RO: And that’s how we got a new fan at the doctor's office.

CCS: So the new album is told from the perspective of someone from Indiana?

RO: Kind of a loose character we envisioned without setting any hard guidelines. We put different aspects of ourselves in as well.

JM: We were thinking of a guy who is from a small town in Indiana, because it’s so close to Chicago, but a world apart in a way. Someone who came here on scholarship and experiences- total culture shock even though it’s so close.

BK: We didn’t write songs that are like, “how does he think of himself in this situation?” There’s loose themes.

JM: It was kind of fun to do it that way. We could say things in the songs that we wouldn’t say. Nothing bad or anything, just little lines here and there. I don’t even know if anyone is going to dig in that far, but it was fun for us.

CCS: So outside of the band life, what are you all up to?

BK: I’m an accountant for a school district. I work for a special needs co-op. It’s a weird position. I do a vast amount of things.

JM: It’s your classic 9 to 5-er.

BK: It is, but my bosses are hugely supportive of me doing this. They let me move my hours back so I wouldn’t constantly lose sleep from shows.

RO: They put our shows in their newsletter.

BK: Yeah, it’s really nice.

JM: I’m working for a small business publication, editing articles.

BK: And your sound stuff.

JM: Yeah, I’ve been doing some sound design stuff. Some film projects Ryan and I worked on together.

RO: We just finished a full-length together. We did the festival route, and now we’re trying to sell it to somebody.

But Weird Life films is a company I co-run with some buddies. Twin Peaks was one of the first bands we shot for, helped us out a lot, and now we do videos for a bunch of different bands around Chicago and around the country.

CCS: We ask this in all our venues, it’s a twoparter. First, what’s your favorite venues in the city?

JM: I’m biased. I really like The Bottle.

RO: They have a nice greenroom for sure.

JM: Schubas is pretty nice.

RO: I really judge it off who gives you the most free beer. The Bottle is pretty sick and Schubas gave us a whole cooler of beer.

JM: One time we played SubT and they gave us all these cans of Tiger beer.

BK: Ryan wasn’t in the band yet and our old drummer didn’t drink.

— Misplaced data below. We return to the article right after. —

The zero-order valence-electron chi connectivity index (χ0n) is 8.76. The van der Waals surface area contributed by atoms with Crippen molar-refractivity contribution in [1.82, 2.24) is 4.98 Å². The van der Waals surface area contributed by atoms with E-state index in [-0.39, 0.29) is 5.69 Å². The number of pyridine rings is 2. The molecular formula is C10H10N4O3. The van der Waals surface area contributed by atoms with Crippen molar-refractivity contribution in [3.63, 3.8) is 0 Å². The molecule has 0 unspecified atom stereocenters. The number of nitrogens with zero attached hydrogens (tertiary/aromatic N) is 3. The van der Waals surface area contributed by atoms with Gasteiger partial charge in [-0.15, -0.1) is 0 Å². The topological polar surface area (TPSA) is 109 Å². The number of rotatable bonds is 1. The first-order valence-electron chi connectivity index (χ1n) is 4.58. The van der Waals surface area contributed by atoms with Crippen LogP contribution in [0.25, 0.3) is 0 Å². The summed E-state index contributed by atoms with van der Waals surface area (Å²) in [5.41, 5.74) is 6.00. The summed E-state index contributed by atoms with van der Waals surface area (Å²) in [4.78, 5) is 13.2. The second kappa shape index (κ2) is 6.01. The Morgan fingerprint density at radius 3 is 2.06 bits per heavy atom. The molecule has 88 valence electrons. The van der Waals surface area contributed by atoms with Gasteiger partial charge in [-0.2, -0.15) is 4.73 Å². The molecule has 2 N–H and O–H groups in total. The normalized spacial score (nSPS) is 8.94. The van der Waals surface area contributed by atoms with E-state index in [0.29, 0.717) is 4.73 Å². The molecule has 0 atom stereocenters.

(all laugh)

JM: And the other bands weren't really drinking, so we were the only ones drinking it.

BK: We were the only ones!

JM: We had like twelve each.

RO: I really like Sleeping Village, too.

BK: That came out of nowhere. That one is going to be a major venue going forward. We were trying to book something in February or March and they were booked up. They are going to attract the upper to mid club-touring acts for sure.

CCS: The second part is what Chicago acts do you all think are overlooked?

JM: I really like Diagonal.

JM: I don’t know if they are overlooked or not, but they are really good and could have a lot more attention. They just have some sick, droney, shoegaze stuff. They have a new album they just came out with.  

RO: We just saw ‘em at The Hideout. They had a decent crowd, but we thought they could have had better. It’s different than a lot of stuff out there. Really heavy, chuggy stuff. I really like Faux Furrs and The Hazy Seas who are both on the bill of our Bottle show on Monday. Both are bands that should be bigger. Faux Furrs has a really cool sound.

BK: Their newest EP is game-changing.

RO: One more, at least for me, is Kevin Krauter. Who is from HOOPS. I did a music video for them way back when, and I started to listen to his solo stuff, and it is just off the wall. He’s on a small label I think but his stuff is really good.

JM: Have you seen Ruins?

CCS: Not yet, but we’ve caught Cafe Racer, which he’s in. You guys would dig them.

JM: Yeah we haven’t seen them yet. We need to.

CCS: You all have anything to add?

BK: We’re just a bunch of goofballs. This is probably the most serious you’ll ever catch us.

RO: We’re really stoked about this new record and playing more shows and doing more touring.